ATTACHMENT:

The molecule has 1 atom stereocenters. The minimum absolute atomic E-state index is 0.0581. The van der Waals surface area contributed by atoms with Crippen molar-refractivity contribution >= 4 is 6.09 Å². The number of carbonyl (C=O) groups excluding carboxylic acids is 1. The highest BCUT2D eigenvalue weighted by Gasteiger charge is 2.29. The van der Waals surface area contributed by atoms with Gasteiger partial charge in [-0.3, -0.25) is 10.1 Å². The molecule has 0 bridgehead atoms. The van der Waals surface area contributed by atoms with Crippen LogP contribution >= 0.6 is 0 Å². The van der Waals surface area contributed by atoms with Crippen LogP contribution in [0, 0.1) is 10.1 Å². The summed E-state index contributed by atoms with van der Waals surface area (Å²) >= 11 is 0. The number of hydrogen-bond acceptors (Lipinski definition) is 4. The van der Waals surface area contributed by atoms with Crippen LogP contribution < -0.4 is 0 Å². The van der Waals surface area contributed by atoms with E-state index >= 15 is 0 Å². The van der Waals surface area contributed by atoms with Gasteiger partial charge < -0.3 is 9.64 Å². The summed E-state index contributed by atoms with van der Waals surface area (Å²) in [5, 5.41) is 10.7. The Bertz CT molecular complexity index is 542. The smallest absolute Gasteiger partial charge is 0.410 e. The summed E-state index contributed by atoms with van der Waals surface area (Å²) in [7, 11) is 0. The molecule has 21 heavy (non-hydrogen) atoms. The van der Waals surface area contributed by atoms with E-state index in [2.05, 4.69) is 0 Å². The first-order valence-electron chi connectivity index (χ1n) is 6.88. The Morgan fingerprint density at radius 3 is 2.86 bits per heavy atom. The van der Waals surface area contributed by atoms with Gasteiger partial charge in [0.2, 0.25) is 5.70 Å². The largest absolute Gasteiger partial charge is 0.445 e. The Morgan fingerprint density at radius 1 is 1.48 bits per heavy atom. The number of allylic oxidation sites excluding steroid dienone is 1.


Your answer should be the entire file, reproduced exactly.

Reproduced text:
The molecule has 1 atom stereocenters. The minimum absolute atomic E-state index is 0.0581. The van der Waals surface area contributed by atoms with Crippen molar-refractivity contribution >= 4 is 6.09 Å². The number of carbonyl (C=O) groups excluding carboxylic acids is 1. The highest BCUT2D eigenvalue weighted by Gasteiger charge is 2.29. The van der Waals surface area contributed by atoms with Gasteiger partial charge in [-0.3, -0.25) is 10.1 Å². The molecule has 0 bridgehead atoms. The van der Waals surface area contributed by atoms with Crippen LogP contribution >= 0.6 is 0 Å². The van der Waals surface area contributed by atoms with Crippen LogP contribution in [0, 0.1) is 10.1 Å². The summed E-state index contributed by atoms with van der Waals surface area (Å²) >= 11 is 0. The number of hydrogen-bond acceptors (Lipinski definition) is 4. The van der Waals surface area contributed by atoms with Crippen LogP contribution < -0.4 is 0 Å². The van der Waals surface area contributed by atoms with E-state index >= 15 is 0 Å². The van der Waals surface area contributed by atoms with Gasteiger partial charge < -0.3 is 9.64 Å². The summed E-state index contributed by atoms with van der Waals surface area (Å²) in [5, 5.41) is 10.7. The Bertz CT molecular complexity index is 542. The smallest absolute Gasteiger partial charge is 0.410 e. The summed E-state index contributed by atoms with van der Waals surface area (Å²) in [7, 11) is 0. The molecule has 21 heavy (non-hydrogen) atoms. The van der Waals surface area contributed by atoms with E-state index in [2.05, 4.69) is 0 Å². The first-order valence-electron chi connectivity index (χ1n) is 6.88. The Morgan fingerprint density at radius 3 is 2.86 bits per heavy atom. The van der Waals surface area contributed by atoms with Gasteiger partial charge in [0.2, 0.25) is 5.70 Å². The largest absolute Gasteiger partial charge is 0.445 e. The Morgan fingerprint density at radius 1 is 1.48 bits per heavy atom. The number of allylic oxidation sites excluding steroid dienone is 1.